ZERO-X by Aoshima

Mike Pigott looks at another one Gerry Anderson’s TV-21 models… a spectacular model of the interplanetary spacecraft seen in the feature film Thunderbirds Are Go!, produced by Aoshima of Japan.

The 1966 film Thunderbirds Are Go was a feature-length spin-off from the popular TV series Thunderbirds. However, the real star of the movie was not one of the Tracy brothers or a Thunderbird craft, but an interplanetary spaceship with the code-name Zero-X.

Many years later, in 2006, Japanese hobby company Aoshima released an incredible diecast model of Zero-X that could perform most of the functions of the ‘real’ craft!

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Thunderbirds by Corgi

Mike Pigott looks at Corgi’s models from 2003 and 2016 that were based on Gerry Anderson’s classic Thunderbirds series.During the 1960s, Corgi Toys was the leader in TV-related diecast vehicles. In 1965 Gerry Anderson’s Thunderbirds was the top-rating children’s TV show, and Corgi was so confident of obtaining the franchise that a working prototype of FAB-1 was developed even before a contract was signed. In a surprise move, the Thunderbirds franchise was awarded to rival Dinky Toys of Liverpool, a company that had no history of licensed products. It wasn’t until 2003 when Corgi finally acquired the Thunderbirds license, with two models produced that year and a further two after quite a long gap, in 2016.

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Marvel Comics Vehicles by Tomica

Mike Pigott’s takes a look at some dynamic Marvel Comics vehicles made by Tomica of Japan.

Over the years, there have been a lot of model vehicles based on Marvel Comics characters…although not many good ones. One of the reasons for this is because not many of the heroes actually drive cars, so it’s not easy making models of vehicles that don’t exist. So Batman from rival DC Comics has always been dominant in the diecast world, as he has a Batmobile – or rather, lots of different Batmobiles and other Bat-vehicles, from his various comic books, films and TV series.

Generally, characters who can fly, shoot webs, or possess powered exo-skeletons rarely need cars. There have been a lot of Marvel character vehicles produced since the 1970s, but very few have been authentic. Corgi made several fun Spider-Man vehicles during the ‘70s, despite the fact that Spidey never drove a car. Corgi’s other Marvel hero models were just unrelated, regular Corgi Toys with character figures and decals added.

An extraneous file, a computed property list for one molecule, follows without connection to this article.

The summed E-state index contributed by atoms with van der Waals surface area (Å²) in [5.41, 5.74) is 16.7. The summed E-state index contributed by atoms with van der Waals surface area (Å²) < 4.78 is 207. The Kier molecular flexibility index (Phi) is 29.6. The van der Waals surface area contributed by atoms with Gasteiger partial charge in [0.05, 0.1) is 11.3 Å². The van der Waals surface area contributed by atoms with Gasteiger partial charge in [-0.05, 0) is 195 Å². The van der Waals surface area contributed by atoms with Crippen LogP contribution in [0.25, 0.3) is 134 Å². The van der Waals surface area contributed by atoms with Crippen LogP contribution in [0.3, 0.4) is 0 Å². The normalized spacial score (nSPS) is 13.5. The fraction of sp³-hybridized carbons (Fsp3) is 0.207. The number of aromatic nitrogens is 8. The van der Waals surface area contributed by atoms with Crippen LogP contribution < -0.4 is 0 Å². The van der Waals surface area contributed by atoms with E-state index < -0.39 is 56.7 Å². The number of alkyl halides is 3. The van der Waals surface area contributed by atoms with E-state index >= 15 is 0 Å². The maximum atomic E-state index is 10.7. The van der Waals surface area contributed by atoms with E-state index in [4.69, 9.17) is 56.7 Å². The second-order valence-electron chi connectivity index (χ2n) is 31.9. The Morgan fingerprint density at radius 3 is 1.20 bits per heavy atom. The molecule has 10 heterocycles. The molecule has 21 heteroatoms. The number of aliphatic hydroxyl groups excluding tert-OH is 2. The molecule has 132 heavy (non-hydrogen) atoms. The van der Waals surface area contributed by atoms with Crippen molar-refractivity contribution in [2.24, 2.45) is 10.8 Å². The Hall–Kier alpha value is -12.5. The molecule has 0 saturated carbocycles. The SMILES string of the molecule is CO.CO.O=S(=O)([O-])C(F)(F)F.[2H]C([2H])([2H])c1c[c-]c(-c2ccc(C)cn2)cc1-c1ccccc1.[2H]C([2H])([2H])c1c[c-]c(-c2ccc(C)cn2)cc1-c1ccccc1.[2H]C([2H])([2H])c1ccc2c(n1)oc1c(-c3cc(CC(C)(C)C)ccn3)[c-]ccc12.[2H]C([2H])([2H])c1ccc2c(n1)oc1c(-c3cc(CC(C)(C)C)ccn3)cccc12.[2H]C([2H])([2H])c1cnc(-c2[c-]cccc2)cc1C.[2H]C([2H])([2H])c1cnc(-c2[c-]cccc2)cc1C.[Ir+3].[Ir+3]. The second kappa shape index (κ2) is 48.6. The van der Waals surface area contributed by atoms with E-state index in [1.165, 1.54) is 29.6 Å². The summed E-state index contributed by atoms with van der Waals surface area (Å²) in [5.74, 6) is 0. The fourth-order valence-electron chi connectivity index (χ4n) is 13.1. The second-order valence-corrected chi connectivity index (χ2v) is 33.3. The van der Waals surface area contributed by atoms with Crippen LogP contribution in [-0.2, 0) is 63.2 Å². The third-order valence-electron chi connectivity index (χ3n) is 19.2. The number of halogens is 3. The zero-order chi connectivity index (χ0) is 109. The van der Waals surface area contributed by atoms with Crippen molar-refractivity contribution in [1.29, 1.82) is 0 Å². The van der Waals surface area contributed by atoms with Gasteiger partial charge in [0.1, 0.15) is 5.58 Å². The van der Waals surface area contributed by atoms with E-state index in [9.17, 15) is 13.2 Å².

More recently, companies such as Hot Wheels and Johnny Lightning have produced large numbers of licensed Marvel products, but these were just stock-standard car and truck castings with character designs and logos tampo-printed on them. Majorette and Hot Wheels have both produced Marvel ranges that were caricatures of super-heroes; they were cartoony vehicles with the colours and characteristics of Marvel heroes and villains. But again they bore no resemblance to anything from the comic books or films. So it was interesting to see Japanese company Tomica produce a small range of Marvel characters which were significantly different that previous offerings.

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Jurassic World by Jada

Mike Pigott continues his series on the Jurassic Park franchise as we look at Jada’s small range of models based on the 2015 film Jurassic World.Jeep WranglerJurassic World, the fourth instalment in the Jurassic Park series of films, was released in 2015, 22 years after the original movie. As with the previous episodes, there were diecast toys produced to tie in with the film, although this time the license was given to two different companies. Matchbox produced a large selection of 1/64-ish vehicles which had very little to do with anything actually seen in the film. A small range of larger scale models was made by American company Jada Toys, which were (mostly) more authentic to the film.

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Evel Knievel by Johnny Lightning